Various types of racks are known for stacking and transporting articles such as propane tanks. With their round configuration, it is difficult to transport a number of large tanks due to legal limitations on the size of the truck. In addition, the racks may be heavy and bulky, thus taking up additional space and adding an extra load to the truck, leading to increased fuel usage. It is also often necessary to use a crane or multiple people to place the rack on the truck, leading to increased costs.

U.S. Pat. No. 5,735,412 describes a rack system which is a major improvement over prior art systems. In this rack system, a pair of holders, each having curved sides to match the shape of the propane tank, are joined by a flexible strap. The strap acts as a seat for an additional tank placed between the original two tanks onto which the holders are placed. Because of the small size of the holders and strap, it is possible to carry additional tanks on the same size truck. The weight of such rack is considerably less than prior art systems, which reduces the weight on the truck and allows for easy installation by a single person. In this system, the strap is connected to the holder by sewing the end of the strap to make a loop and inserting a bolt through the holder and the loop to fasten it in position. In order to prevent any damage to the paint on the tanks, pads are placed along the contacting surfaces of the holders.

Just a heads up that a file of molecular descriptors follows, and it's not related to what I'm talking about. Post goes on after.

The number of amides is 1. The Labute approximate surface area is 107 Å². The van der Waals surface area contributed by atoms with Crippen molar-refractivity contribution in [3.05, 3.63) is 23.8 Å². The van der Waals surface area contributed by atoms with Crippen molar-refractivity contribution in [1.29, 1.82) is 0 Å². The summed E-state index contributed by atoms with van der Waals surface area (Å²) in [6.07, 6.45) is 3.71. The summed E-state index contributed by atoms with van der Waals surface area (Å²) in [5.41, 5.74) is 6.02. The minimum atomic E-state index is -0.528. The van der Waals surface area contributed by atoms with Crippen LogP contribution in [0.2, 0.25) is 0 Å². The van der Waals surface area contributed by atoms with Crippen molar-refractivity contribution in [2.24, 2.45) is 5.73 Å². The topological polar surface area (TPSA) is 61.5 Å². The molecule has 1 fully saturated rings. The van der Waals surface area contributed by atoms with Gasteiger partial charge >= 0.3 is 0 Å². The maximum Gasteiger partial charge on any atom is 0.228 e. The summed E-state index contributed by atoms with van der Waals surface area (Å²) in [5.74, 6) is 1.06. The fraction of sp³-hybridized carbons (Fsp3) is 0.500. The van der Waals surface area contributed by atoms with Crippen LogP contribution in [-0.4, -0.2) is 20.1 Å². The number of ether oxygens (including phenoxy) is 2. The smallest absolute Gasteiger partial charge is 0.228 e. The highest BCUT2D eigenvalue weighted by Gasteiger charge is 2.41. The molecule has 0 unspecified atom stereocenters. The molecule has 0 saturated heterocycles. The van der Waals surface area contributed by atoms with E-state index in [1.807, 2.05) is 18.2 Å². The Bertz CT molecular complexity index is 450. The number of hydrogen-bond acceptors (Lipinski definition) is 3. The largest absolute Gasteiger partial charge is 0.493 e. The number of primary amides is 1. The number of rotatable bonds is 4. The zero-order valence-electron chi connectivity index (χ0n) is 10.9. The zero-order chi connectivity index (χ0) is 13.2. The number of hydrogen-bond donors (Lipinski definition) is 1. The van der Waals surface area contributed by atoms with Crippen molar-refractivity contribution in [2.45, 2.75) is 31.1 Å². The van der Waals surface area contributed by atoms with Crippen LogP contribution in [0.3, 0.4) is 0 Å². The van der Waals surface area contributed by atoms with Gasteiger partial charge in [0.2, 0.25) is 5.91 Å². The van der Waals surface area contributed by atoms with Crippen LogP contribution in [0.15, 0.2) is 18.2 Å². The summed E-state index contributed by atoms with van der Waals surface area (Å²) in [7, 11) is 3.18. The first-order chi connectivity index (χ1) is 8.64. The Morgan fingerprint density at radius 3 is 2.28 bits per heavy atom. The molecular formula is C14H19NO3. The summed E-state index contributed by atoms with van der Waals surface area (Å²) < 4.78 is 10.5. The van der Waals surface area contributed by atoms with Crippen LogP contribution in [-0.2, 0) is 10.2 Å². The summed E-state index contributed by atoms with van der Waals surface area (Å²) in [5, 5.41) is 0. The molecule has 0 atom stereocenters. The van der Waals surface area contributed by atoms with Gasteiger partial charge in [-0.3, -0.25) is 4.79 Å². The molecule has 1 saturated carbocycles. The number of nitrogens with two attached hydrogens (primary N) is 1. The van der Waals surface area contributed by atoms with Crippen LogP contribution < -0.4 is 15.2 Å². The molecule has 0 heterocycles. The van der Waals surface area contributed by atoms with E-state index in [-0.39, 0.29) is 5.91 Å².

While this system was a major improvement over prior art devices, the placing of the pads requires considerable time, using skilled labor and laboratory conditions to install. When pads wear out and need to be replaced, it is necessary to sand the metal to acquire a clean surface. As a result, the metal parts must be relatively thick so that multiple sandings do not reduce the strength of the holder. The holders must then be heavier than would otherwise be necessary. The loop formed by sewing the end of the strap is weaker than the other parts of the system and accordingly limits the amount of weight the system can hold. Also, the operations of sewing a strap and inserting a bolt require a certain amount of time and cost.

SUMMARY OF THE INVENTION

Accordingly, the present invention provides a rack for stacking articles such as propane tanks on a truck or other vehicle.

The present invention also provides a rack on which articles can be shipped without damage.

The present invention further provides a lightweight rack which is easily installed manually.

The present invention also provides a rack which is easily assembled.

The present invention further provides a system which is easily assembled by unskilled labor at a low cost.